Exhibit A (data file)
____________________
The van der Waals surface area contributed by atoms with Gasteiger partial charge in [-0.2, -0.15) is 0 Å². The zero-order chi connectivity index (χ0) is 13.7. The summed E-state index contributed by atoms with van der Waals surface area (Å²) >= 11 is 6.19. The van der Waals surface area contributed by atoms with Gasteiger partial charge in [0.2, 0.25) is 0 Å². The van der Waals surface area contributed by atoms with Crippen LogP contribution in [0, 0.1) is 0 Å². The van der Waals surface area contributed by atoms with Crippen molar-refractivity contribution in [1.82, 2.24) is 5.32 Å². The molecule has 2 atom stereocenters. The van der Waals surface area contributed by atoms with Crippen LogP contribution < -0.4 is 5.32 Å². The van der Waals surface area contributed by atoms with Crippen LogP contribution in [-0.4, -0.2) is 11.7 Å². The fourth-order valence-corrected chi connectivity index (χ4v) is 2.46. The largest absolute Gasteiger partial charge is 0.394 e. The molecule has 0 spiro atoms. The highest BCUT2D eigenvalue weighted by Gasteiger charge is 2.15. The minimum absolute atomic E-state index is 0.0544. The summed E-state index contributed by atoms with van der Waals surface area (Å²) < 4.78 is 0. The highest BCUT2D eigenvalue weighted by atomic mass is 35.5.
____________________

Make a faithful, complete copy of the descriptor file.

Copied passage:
The van der Waals surface area contributed by atoms with Gasteiger partial charge in [-0.2, -0.15) is 0 Å². The zero-order chi connectivity index (χ0) is 13.7. The summed E-state index contributed by atoms with van der Waals surface area (Å²) >= 11 is 6.19. The van der Waals surface area contributed by atoms with Gasteiger partial charge in [0.2, 0.25) is 0 Å². The van der Waals surface area contributed by atoms with Crippen LogP contribution in [0, 0.1) is 0 Å². The van der Waals surface area contributed by atoms with Crippen molar-refractivity contribution in [1.82, 2.24) is 5.32 Å². The molecule has 2 atom stereocenters. The van der Waals surface area contributed by atoms with Crippen LogP contribution < -0.4 is 5.32 Å². The van der Waals surface area contributed by atoms with Crippen LogP contribution in [-0.4, -0.2) is 11.7 Å². The fourth-order valence-corrected chi connectivity index (χ4v) is 2.46. The largest absolute Gasteiger partial charge is 0.394 e. The molecule has 0 spiro atoms. The highest BCUT2D eigenvalue weighted by Gasteiger charge is 2.15. The minimum absolute atomic E-state index is 0.0544. The summed E-state index contributed by atoms with van der Waals surface area (Å²) < 4.78 is 0. The highest BCUT2D eigenvalue weighted by atomic mass is 35.5.